I've been reading about the Warring States Period in Li Feng's 'Early China', and I don't know if I missed a passage but I can't seem to figure out why the period was so violent.

I've been searching via Google but still I seem to be getting a lot of information on the dynamics of war, but not exactly why the wars happened in the first place. So a few questions about that:

  • why was there so much conflict during the period, and what were the incentives that each state had for being at war
  • is there a reason why the region couldn't have been peaceful during the period?
  • 2
    en.wikipedia.org/wiki/Warring_States_period mentions "the goal of creating one Chinese Empire, as well as bureaucratic and military reforms and consolidation". On the incentives for each state, I would suggest the links provided for each state in the Wiki warring states article. Apr 29, 2018 at 3:25
  • Be wary of labels. Was it any more violent than preceding periods? And lumping 200 years worth of conflict together can make it seem there's a lot more fighting going on.
    – Schwern
    Apr 29, 2018 at 3:39
  • 3
    Because war is effectively the job application for the vacant position of Emperor?? Upvote just for a non - European question.
    – MCW
    Apr 30, 2018 at 12:41
  • @MarkC.Wallace thanks for that, your answer wasn't something I had considered. And I guess being emperor means control over resources (agriculture, people etc..) translating into wealth? I was originally thinking it was less political, more about things like food security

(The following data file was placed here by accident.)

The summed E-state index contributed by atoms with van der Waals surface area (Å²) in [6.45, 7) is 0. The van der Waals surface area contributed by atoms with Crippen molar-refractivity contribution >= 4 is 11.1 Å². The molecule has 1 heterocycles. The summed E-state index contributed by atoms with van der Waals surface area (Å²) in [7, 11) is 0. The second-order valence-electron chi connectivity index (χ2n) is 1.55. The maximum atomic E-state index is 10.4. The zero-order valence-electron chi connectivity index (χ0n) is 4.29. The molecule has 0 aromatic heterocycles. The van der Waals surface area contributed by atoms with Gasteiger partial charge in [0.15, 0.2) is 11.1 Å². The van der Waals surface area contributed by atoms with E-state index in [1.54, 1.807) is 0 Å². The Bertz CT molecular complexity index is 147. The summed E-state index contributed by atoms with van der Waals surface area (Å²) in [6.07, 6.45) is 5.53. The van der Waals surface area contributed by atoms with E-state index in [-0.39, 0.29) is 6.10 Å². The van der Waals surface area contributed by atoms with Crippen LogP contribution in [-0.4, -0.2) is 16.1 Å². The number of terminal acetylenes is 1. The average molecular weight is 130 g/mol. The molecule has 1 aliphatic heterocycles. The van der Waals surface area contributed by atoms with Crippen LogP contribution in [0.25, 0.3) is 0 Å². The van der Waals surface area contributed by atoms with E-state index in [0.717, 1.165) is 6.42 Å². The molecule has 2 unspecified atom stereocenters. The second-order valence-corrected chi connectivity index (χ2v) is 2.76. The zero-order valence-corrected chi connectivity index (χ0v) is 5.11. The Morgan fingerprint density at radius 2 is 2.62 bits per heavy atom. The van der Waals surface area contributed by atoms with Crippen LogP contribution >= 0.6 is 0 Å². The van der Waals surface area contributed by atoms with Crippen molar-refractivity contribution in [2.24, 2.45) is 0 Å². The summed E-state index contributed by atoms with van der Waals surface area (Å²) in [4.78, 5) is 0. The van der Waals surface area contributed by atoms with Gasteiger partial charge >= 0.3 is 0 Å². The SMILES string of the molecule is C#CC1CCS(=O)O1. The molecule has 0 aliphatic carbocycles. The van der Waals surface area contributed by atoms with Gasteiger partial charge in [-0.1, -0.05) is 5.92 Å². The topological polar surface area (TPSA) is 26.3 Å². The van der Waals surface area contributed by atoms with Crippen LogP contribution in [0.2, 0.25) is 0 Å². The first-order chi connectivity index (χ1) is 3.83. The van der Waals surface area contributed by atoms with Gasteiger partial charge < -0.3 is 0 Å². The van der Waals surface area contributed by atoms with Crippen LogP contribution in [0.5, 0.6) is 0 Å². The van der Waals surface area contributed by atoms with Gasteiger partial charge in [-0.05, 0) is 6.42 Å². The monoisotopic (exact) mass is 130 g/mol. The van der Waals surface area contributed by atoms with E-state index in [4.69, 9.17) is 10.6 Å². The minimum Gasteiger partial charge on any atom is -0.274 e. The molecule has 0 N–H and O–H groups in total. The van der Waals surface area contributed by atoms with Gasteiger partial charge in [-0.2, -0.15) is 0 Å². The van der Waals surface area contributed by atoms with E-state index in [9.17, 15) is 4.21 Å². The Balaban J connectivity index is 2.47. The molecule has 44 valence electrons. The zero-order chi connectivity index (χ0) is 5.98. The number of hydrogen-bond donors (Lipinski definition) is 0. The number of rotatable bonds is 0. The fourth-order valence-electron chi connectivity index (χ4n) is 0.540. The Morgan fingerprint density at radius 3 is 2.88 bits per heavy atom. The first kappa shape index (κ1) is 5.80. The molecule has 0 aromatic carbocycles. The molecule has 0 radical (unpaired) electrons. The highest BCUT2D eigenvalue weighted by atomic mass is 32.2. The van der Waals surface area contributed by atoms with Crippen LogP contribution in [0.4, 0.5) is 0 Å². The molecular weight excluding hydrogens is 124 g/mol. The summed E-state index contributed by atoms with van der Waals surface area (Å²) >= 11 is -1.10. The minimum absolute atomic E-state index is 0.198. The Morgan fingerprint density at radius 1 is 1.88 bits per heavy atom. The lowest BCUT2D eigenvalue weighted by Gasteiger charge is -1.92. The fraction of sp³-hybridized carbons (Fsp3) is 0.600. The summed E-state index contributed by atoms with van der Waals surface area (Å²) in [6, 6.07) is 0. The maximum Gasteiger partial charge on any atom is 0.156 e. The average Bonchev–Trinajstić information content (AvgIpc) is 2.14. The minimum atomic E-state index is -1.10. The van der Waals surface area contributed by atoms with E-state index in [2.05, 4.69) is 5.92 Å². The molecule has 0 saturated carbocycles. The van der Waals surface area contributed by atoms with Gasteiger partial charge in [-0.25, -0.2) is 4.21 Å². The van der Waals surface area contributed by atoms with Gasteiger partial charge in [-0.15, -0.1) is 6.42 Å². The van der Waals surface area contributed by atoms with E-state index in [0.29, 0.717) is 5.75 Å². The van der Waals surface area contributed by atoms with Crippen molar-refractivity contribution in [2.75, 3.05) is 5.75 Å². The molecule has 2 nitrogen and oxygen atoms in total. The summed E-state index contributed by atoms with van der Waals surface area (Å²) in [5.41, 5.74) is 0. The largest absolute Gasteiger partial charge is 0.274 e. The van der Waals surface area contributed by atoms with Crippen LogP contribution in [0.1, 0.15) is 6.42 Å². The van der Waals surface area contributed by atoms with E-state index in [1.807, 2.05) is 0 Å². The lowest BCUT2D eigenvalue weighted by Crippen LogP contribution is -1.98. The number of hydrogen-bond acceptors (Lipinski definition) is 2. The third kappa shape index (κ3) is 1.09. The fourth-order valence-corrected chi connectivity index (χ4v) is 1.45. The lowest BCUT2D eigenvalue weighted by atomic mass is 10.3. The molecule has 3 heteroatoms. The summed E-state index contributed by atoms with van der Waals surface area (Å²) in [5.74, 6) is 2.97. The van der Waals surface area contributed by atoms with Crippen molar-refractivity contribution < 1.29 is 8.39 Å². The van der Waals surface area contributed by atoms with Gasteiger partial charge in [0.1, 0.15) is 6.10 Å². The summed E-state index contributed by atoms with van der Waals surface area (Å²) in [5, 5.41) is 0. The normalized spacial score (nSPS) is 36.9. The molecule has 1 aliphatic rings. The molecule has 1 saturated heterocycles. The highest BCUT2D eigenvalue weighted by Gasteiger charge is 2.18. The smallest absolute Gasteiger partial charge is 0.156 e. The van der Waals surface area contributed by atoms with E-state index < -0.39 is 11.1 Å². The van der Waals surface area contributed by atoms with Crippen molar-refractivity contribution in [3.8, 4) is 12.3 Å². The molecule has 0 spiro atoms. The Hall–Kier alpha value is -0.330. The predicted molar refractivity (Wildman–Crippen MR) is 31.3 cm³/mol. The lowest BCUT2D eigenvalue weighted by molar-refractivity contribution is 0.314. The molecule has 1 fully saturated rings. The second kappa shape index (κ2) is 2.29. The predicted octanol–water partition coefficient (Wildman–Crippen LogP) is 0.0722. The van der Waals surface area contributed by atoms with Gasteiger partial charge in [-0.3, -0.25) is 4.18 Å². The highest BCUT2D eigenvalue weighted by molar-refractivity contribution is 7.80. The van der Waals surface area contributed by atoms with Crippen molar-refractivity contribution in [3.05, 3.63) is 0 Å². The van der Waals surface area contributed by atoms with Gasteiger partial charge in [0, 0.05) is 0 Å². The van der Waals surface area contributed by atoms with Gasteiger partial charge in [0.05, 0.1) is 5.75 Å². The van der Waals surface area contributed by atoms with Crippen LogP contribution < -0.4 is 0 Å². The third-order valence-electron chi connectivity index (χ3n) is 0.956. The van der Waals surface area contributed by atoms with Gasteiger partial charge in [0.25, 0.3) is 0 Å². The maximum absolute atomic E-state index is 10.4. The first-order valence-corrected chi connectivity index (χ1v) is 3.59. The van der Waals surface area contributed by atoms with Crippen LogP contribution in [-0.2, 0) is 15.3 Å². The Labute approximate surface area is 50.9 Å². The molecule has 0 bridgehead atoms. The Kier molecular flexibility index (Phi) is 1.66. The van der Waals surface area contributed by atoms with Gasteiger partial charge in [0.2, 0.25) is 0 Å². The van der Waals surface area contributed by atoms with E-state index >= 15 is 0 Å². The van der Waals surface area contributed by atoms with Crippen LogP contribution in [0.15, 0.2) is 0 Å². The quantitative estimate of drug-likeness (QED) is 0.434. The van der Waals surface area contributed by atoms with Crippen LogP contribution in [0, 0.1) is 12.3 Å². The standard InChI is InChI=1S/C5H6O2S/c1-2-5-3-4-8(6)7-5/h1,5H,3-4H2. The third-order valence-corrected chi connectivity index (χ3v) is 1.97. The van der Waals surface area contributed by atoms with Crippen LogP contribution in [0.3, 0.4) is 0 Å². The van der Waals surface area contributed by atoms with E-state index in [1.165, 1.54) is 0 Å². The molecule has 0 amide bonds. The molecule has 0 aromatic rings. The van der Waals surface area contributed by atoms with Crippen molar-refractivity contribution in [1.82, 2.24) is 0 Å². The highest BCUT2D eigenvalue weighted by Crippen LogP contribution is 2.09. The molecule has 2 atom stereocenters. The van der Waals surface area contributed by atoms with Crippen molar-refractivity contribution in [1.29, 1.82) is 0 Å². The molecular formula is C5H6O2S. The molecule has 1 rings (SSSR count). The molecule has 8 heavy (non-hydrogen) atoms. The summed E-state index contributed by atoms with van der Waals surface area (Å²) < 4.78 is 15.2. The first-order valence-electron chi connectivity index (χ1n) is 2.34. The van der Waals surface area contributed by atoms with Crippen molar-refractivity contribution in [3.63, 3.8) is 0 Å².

– Cdn_Dev
    May 1, 2018 at 12:50
  • 1
    @LarsBosteen The idea that there was any goal to creater an empire is quite anachronistic (this is pushed by modern Chinese orthodoxy to promote unification); For the Warring States period, the states basically expanded their extant administration to cover more land and grow more powerful. There was no conceptual higher level of "Empire" above each kingdom. Likewise MCW there wasn't a position for the Emperor during this period - there was a Son of Heaven, but that was actually still occupied by the House of Zhou in Luoyang until very near the end of the period, and carries no real power.
    – Semaphore
    Mar 28, 2022 at 17:58

1 Answer 1


As for many massive and durable wars, the problem lies in a dual-cause. This cause is the strategic incentive to war for many of the kingdoms engaged in the process.

First part of the dual-cause, "Thucydide's trap": This is a phenomenon in an area with different entities of common culture, that have no "ideological" reasons to fight each other (example of the contrary: the Crusades). But one of them becomes stronger, and the others don't want someone to be so uniquely strong that it could become the King. So some sort of coalition could raise against the strongest entity,and this results in a long period of war during which, every time an entity stands out of the crowd, it is attacked and put back by all the others.

Second part of the dual-cause, strategic opportunities: On the other hand, when you feel you're strong at a time but the others are going to catch up, your entity feels like it should attack and secure its positions. This could lead your entity to partial or full-target attacks, that creates a war.

Other reasons had come in from time to time:

  • Alliances: when you had good relations with an other kingdom that is attacked, the First Part gets more important as you don't want to be isolated by having all your allies defeated
  • Starvation, trade issues: sometimes you need something and your neighbour don't want to give it to you...
  • Plunder, raids: sometimes one of the soldiers or citizen under your responsibility acts without order and you need to catch up with him, otherwise your population will see you as a traitor and/or a weak man
  • @MCW You're right, I meant "lies in XXX". Thank you for highlighting that Mar 26, 2022 at 17:57

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